Short-yardage passing had a good year, except at the end of the Super Bowl. We look at the return of quarterback runs, the rise in pass-happy strategy, and 2014 success rates for offense and defense.
16 Jan 2008
by Michael David Smith
As everyone knows, Packers running back Ryan Grant fumbled twice in the first 1:09 of Saturday's playoff game against the Seahawks, and then spent the next three hours going from goat to hero, finishing the game with 201 yards and three touchdowns as the Packers cruised to a 42-20 win.
But while Grant had a fine game on Saturday, I watched every one of his runs closely, and I think the heroes were also Packers left tackle Chad Clifton, left guard Daryn Colledge, center Scott Wells, right guard Jason Spitz, right tackle Mark Tauscher, tight ends Donald Lee and Bubba Franks, and fullbacks Korey Hall and John Kuhn. Grant had a great game because the guys blocking for him had a great game.
Before we get to all those great Grant runs, let's start with his second fumble, which was the first of many examples of dominant run blocking from the Packers. Grant had gone straight up the gut for six yards on second-and-2 before getting the ball knocked out of his hands. The hole he ran through was opened up by Spitz absolutely dominating Seahawks defensive tackle Rocky Bernard, moving him aside and opening up a huge gap. Spitz was benched briefly early in the regular season after his 2007 got off to a shaky start, but he's been the starter for most of season and has really come on of late. He had a great game on Saturday.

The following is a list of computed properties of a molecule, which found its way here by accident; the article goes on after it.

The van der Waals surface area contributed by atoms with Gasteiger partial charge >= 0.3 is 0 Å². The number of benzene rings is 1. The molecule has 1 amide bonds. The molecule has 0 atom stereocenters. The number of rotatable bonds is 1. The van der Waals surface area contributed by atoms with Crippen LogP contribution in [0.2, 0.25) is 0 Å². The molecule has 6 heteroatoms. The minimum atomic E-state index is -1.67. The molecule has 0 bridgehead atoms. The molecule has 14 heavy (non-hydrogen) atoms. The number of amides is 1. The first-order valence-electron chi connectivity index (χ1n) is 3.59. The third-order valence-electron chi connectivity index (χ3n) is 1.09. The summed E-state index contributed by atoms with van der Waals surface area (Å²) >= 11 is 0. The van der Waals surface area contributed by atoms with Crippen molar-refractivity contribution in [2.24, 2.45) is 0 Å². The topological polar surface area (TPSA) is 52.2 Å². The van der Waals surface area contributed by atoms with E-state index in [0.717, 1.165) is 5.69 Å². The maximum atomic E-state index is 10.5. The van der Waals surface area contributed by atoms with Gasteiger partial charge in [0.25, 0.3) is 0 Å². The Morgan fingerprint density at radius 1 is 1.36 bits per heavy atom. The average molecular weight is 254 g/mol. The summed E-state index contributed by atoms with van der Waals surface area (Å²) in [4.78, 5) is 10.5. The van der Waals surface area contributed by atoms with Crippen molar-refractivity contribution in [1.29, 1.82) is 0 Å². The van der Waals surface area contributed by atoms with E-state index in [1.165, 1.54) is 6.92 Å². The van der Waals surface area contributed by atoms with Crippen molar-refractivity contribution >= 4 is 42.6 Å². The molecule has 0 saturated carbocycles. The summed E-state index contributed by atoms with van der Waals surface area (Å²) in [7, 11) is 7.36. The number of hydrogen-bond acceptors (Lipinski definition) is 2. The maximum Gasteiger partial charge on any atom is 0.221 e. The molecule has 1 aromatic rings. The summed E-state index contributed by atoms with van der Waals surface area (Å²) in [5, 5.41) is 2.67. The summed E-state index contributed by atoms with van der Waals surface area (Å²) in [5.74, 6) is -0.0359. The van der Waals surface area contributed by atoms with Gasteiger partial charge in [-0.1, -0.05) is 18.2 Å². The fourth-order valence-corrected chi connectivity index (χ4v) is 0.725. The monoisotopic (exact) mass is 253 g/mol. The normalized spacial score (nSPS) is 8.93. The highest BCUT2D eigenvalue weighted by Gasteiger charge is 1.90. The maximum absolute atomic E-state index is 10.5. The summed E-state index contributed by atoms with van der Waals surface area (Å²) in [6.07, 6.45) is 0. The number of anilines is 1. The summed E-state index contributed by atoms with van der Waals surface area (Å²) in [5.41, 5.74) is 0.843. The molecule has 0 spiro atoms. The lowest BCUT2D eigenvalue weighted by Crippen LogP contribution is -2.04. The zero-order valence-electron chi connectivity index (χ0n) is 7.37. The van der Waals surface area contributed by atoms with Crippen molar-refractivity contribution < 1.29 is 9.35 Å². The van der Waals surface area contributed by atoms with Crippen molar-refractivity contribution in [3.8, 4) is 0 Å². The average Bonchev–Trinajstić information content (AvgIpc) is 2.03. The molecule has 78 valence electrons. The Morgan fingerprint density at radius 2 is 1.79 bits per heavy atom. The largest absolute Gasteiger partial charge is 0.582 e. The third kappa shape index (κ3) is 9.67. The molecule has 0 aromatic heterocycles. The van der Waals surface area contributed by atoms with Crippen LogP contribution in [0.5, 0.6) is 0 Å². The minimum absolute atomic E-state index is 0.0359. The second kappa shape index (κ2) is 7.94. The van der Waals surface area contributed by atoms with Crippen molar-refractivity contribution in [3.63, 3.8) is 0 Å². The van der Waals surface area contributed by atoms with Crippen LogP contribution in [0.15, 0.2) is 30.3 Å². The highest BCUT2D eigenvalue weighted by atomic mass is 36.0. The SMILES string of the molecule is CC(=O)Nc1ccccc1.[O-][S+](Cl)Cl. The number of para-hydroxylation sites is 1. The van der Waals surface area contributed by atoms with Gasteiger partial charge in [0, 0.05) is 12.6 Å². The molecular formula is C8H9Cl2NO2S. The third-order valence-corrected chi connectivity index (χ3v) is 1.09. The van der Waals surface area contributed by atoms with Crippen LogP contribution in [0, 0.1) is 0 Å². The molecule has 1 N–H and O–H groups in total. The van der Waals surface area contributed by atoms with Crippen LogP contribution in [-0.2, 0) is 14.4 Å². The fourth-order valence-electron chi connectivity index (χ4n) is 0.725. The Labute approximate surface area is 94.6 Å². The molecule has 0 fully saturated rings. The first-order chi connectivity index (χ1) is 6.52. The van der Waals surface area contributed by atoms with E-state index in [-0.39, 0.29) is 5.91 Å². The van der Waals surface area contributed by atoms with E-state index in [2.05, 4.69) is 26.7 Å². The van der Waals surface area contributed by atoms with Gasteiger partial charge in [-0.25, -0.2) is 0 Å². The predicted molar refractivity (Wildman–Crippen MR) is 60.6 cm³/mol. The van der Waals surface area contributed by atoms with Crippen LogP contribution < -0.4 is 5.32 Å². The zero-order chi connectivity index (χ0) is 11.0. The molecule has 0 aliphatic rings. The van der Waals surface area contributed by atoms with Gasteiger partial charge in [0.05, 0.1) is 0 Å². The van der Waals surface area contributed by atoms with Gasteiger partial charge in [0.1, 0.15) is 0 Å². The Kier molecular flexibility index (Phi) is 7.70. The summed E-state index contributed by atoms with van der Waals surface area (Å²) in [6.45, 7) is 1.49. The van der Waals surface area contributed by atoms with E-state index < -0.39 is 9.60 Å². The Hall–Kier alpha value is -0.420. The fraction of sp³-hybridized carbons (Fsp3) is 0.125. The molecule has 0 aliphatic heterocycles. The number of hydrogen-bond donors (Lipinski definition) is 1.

The Packers' two fullbacks, Hall and Kuhn, were frequently matched one-on-one with the Seahawks linebackers when the Packers ran out of the I-formation, and I liked the way both of them played. Neither one is an overpowering blocker, but both get out in front of the play in a hurry and do just enough to knock their man off the play. On a first-quarter toss sweep to Grant out of the I, Hall did a great job of knocking middle linebacker Lofa Tatupu off his feet by taking him out low. Hall is a rookie who played linebacker at Boise State, so he doesn't have a lot of experience as a blocker, but he's developing into a good one.
The use of the fullbacks is one of the best aspects of the running game designed by Packers coach Mike McCarthy. We've reached a point in the NFL where fullbacks are almost obsolete â€“- even Paul Zimmerman of Sports Illustrated, once a champion of the fullback, now dismisses the position as not relevant enough to modern offenses to be worth picking on his All-Pro team. But fullbacks are still very relevant in Green Bay. Take a first-and-10 with three minutes left in the first quarter. Kuhn was lined up in front of Grant in an offset I formation, and before the snap, Franks went in motion from the tight end position into a fullback spot, so that there were two fullbacks in front of Grant in the backfield. At the snap, Kuhn and Franks both fired straight ahead, and all five offensive linemen got good blocks, and it was simple 1940s-style power football, with Grant following the blocks for a gain of 26 yards.
On the next play, Lee was matched one-on-one with Seahawks defensive end Patrick Kerney, a matchup that should favor the Seahawks but didn't. Lee shoved Kerney to the inside, and Grant hurdled Seahawks cornerback Marcus Trufant as he turned the corner, picking up 15 more yards. Two plays later Grant followed great blocks by Wells, Colledge and Clifton into the end zone for a one-yard touchdown. (Although Moose Johnston, who was calling the game on TV, knows more about fullback play than I do, I disagree with his assessment of the play. He said the play succeeded because Grant followed the lead of Kuhn, but I thought the blocking of Wells, Colledge and Clifton on the play was so dominant that Kuhn's presence really didn't make any difference.)